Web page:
Wednesday, April 20, 2016

Some thoughts about Amalickiah’s flattery and the dangers of “awesome”

4 And Amalickiah was desirous to be a king; and those people who were wroth were also desirous that he should be their king; and they were the greater part of them the lower judges of the land, and they were seeking for power.
5 And they had been led by the flatteries of Amalickiah, that if they would support him and establish him to be their king that he would make them rulers over the people. (Alma 46:4-5)

This bit about Amalickiah flattering the lower judges struck me recently after I had gone in for jury duty and seen some of the court proceedings involved.  The point that suddenly stuck out to me in the above verses was that these lower judges were there to settle petty disputes in particular regions. Cases they could not settle would have to be sent to higher judges.

So here we essentially have a group of judges who were aspiring for position beyond their expertise, hoping to acquire it by appointment rather than by gradual accumulation of experience and skill.  By promising them future ruling positions, Amalickiah implicitly flattered them into thinking they were ready for the big time, ready to deal with the hard cases when they most likely weren’t.  But in their unprepared state, they would have made a mess of the Nephite justice system.

I think this tells us something about flattery. It is the voice that suggests we possess skills we don’t really have and are ready for greater responsibility when we really aren’t.  Those who follow the flattery and pursue where the rewards aren’t deserved are set up for humiliating, soul-destroying failure.  That’s what Satan wants. He wants to humiliate and crush us by using our ambitions and aspirations against us.  Flattery is how he starts that, so we have to watch out for flattery.

Here’s a question for you to think about—in the context of the above, what do you think is the spiritual difference between humility and humiliation?


Also connected with this, I want to say a word about the dangers of “awesome” as an overused compliment when we want to say we approve in some manner.

The problem is when messaging of “you are awesome” is thrown around, it becomes increasingly easy to internalize it and believe that not only was the performance awesome, but oneself is awesome in every way, and there is no need for repentance or improvement.  In short, it is too easy for it to feed vanity and pride.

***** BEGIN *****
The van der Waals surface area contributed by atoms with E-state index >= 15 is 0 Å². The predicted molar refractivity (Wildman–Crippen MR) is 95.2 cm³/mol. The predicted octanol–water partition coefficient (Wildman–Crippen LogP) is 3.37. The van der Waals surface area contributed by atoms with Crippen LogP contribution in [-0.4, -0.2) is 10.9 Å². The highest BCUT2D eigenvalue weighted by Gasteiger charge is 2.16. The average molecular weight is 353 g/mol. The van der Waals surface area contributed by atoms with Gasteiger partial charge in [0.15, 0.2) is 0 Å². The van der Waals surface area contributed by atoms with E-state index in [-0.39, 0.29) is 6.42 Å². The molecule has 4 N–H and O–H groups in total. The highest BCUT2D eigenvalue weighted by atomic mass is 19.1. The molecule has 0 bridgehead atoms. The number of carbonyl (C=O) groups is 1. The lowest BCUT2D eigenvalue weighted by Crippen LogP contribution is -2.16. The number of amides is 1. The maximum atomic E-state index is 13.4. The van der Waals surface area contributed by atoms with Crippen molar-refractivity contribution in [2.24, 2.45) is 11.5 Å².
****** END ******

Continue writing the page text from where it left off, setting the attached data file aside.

For us to see past this messaging, we need to have a pretty conscious awareness of all the ways we still need to improve, and we have to have a clear-eyed view of what good was actually done that brought out the approval or admiration.  But if we don’t have that in the first place, how are we to get it without more detailed feedback?  When we need real encouragement, detailed proportionate praise is much more useful.

Suppose I do my duty and then someone tells me I am awesome.  How can I take that at face value?  I know I did just my duty.  Am I to understand that doing one’s duty is so rarely seen that it must be commented on and praised?  I sure hope not.  But if doing one’s duty is widespread, then how were my actions extraordinary?  I have no way of knowing unless more detailed feedback is given.  It would be much more in proportion and helpful to say, “It makes me happy to see you do your duty” or “You’re doing a good job” or even “You’ve been diligent.”

“You are awesome” may seem like a harmless verbal tic of a compliment, but when we remember Nephite history and the trouble that flattering words caused by leading people astray, we see the long-term effects. Consider that pride ultimately was what led to the Nephites’ final destruction, and then these overstated compliments and affirmations can be seen for what they are—a gateway drug.

Since it is likely that this trend of overstating the awesome will not end soon, we need to be aware of it and put in place mental safeguards to keep perspective. We can remind ourselves we are doing our duty. We can remember that we or others may not be in the best position to judge our performance; if it were looked at more closely it might be barely adequate instead of “awesome.”  We can remind ourselves that others may be gushing or flattering us.

So don’t reflexively call people awesome. Use your creativity and fashion more precise ways to express your approval and compliments. Your words will actually mean more to people.


Rozy Lass said...

Oh my! You address a subject near and dear to me. Our Branch President is constantly telling everyone how awesome they are, or how our branch is just awesome. It makes me gag!!! Once I actually had the guts to say to him, "God is awesome, but nobody else."